Project description:Jian-Pi-Yi-Shen (JPYS), the traditional Chinese medicine (TCM) decoction, has been commonly used to treat chronic kidney disease (CKD) and its complications such as anemia. JPYS has been previously found to induce erythropoietin (EPO) production in HEK293T cells and CKD rats. However, the mechanism of JPYS in treating anemia of CKD rats has remained largely unknown. Here, we further extend our effort to investigate the translational control of hypoxia inducible factor- (HIF-) ? protein via ERK signaling and the effect on iron recycling-related protein expression by JPYS, thus revealing the mechanism of JPYS in correcting anemia in CKD. Experimental CKD rats with anemia were induced by 5/6 nephrectomy. Rats were administrated orally with high dose (6.0?g/kg/d) and low dose (1.5?g/kg/d) of JPYS for 90 days. Serum hepcidin level was determined to evaluate iron homeostasis. The protein expressions of HIF-2?, erythropoietin (EPO), ferritin, and ferroportin (FPN) and the phosphorylation level of extracellular signal-regulated kinase 1/2 (ERK1/2) were detected by Western blot. The results showed that JPYS treatment significantly ameliorated kidney function by reducing increased levels of blood urea nitrogen (BUN), serum creatinine (Scr), and urine protein (UPRO). Periodic acid-Schiff (PAS) and Masson staining observation showed that the renal pathological damage was restored in JPYS-treated CKD rats. In parallel, JPYS markedly improved CKD anemia through upregulation of red blood cell (RBC), hemoglobin (HGB), and hematocrit (HCT). JPYS stimulated EPO and HIF-2? protein expressions in both the kidney and liver of CKD rats. Furthermore, JPYS induced the phosphorylation of ERK1/2 protein. In addition, JPYS regulated protein expression of ferritin and FPN in both the liver and spleen of CKD rats and the serum level of hepcidin. In conclusion, JPYS induces the expression of EPO through ERK-mediated HIF-2? protein accumulation and regulates systemic iron recycling, supporting its role in promoting erythropoiesis and improvement of anemia in CKD.
Project description:Identification of the underlying defects in congenital erythrocytosis has provided mechanistic insights into the regulation of erythropoiesis and oxygen homeostasis. The Hypoxia Inducible Factor (HIF) pathway plays a key role in this regard. In this pathway, an enzyme, Prolyl Hydroxylase Domain protein 2 (PHD2), constitutively prolyl hydroxylates HIF-2?, thereby targeting HIF-2? for degradation by the von Hippel Lindau (VHL) tumor suppressor protein. Under hypoxia, this modification is attenuated, resulting in the stabilization of HIF-2? and transcriptional activation of the erythropoietin (EPO) gene. Circulating EPO then binds to the EPO receptor (EPOR) on red cell progenitors in the bone marrow, leading to expansion of red cell mass. Loss of function mutations in PHD2 and VHL, as well as gain of function mutations in HIF-2? and EPOR, are well established causes of erythrocytosis. Here, we highlight recent developments that show that the study of this condition is still evolving. Specifically, novel mutations have been identified that either change amino acids in the zinc finger domain of PHD2 or alter splicing of the VHL gene. In addition, continued study of HIF-2? mutations has revealed a distinctive genotype-phenotype correlation. Finally, novel mutations have recently been identified in the EPO gene itself. Thus, the cascade of genes that at a molecular level leads to EPO action, namely PHD2 -?>?HIF2A -?>?VHL -?>?EPO -?>?EPOR, are all mutational targets in congenital erythrocytosis.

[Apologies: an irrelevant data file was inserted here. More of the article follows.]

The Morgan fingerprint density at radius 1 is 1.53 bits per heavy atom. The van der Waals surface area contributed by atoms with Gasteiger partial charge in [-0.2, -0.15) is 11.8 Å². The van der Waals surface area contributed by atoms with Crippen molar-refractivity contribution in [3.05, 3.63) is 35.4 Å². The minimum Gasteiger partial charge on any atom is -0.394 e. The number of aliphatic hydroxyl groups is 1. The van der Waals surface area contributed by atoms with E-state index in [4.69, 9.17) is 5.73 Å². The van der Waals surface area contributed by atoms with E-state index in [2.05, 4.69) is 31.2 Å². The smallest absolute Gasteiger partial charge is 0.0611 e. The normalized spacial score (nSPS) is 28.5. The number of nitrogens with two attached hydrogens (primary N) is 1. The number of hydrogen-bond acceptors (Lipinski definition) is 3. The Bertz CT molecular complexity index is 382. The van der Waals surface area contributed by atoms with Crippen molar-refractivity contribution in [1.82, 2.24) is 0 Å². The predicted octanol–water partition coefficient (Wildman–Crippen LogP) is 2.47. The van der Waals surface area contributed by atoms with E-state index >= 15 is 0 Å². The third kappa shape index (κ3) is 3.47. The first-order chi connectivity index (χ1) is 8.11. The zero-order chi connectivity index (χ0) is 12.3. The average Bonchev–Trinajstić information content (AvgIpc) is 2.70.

Project description:Chronic kidney disease (CKD) causes anemia by renal damage. In CKD, the kidney is submitted to hypoxia, persistent inflammation, leading to fibrosis and permanent loss of renal function. Human recombinant erythropoietin (rEPO) has been widely used to treat CKD-associated anemia and is known to possess organ-protective properties that are independent from its well-established hematopoietic effects. Nonhematopoietic effects of EPO are mediated by an alternative receptor that is proposed to consist of a heterocomplex between the erythropoietin receptor (EPOR) and the beta common receptor (?cR). The present study explored the effects of rEPO to prevent renal fibrosis in adenine-induced chronic kidney disease (Ad-CKD) and their association with the expression of the heterodimer EPOR/?cR. Male Wistar rats were randomized to control group (CTL), adenine-fed rats (Ad-CKD), and Ad-CKD with treatment of rEPO (1050?IU/kg, once weekly for 4 weeks). Ad-CKD rats exhibited anemia, uremia, decreased renal function, increased infiltration of inflammatory cells, tubular atrophy, and fibrosis. rEPO treatment not only corrected anemia but reduced uremia and partially improved renal function as well. In addition, we observed that rEPO diminishes tubular injury, prevents fibrosis deposition, and induces the EPOR/?cR heteroreceptor. The findings may explain the extrahematopoietic effects of rEPO in CKD and provide new strategies for the treatment of renal fibrosis in CKD.